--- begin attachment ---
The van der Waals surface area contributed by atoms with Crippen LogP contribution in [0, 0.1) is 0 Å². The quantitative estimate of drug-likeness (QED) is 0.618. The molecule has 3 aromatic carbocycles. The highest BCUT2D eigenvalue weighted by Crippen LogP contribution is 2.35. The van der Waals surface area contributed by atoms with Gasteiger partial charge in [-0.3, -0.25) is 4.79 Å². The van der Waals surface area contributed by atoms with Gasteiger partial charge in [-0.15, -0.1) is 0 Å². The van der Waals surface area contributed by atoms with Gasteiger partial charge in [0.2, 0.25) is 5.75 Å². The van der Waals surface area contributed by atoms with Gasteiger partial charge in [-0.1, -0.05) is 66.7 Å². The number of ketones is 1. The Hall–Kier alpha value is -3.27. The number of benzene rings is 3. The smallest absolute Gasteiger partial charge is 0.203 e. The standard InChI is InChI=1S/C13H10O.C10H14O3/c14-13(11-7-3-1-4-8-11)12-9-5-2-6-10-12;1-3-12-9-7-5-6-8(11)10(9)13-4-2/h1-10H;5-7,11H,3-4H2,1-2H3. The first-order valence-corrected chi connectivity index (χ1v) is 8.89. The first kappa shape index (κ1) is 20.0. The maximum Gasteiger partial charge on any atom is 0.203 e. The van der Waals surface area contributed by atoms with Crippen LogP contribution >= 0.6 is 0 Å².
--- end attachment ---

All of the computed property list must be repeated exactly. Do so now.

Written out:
The van der Waals surface area contributed by atoms with Crippen LogP contribution in [0, 0.1) is 0 Å². The quantitative estimate of drug-likeness (QED) is 0.618. The molecule has 3 aromatic carbocycles. The highest BCUT2D eigenvalue weighted by Crippen LogP contribution is 2.35. The van der Waals surface area contributed by atoms with Gasteiger partial charge in [-0.3, -0.25) is 4.79 Å². The van der Waals surface area contributed by atoms with Gasteiger partial charge in [-0.15, -0.1) is 0 Å². The van der Waals surface area contributed by atoms with Gasteiger partial charge in [0.2, 0.25) is 5.75 Å². The van der Waals surface area contributed by atoms with Gasteiger partial charge in [-0.1, -0.05) is 66.7 Å². The number of ketones is 1. The Hall–Kier alpha value is -3.27. The number of benzene rings is 3. The smallest absolute Gasteiger partial charge is 0.203 e. The standard InChI is InChI=1S/C13H10O.C10H14O3/c14-13(11-7-3-1-4-8-11)12-9-5-2-6-10-12;1-3-12-9-7-5-6-8(11)10(9)13-4-2/h1-10H;5-7,11H,3-4H2,1-2H3. The first-order valence-corrected chi connectivity index (χ1v) is 8.89. The first kappa shape index (κ1) is 20.0. The maximum Gasteiger partial charge on any atom is 0.203 e. The van der Waals surface area contributed by atoms with Crippen LogP contribution >= 0.6 is 0 Å².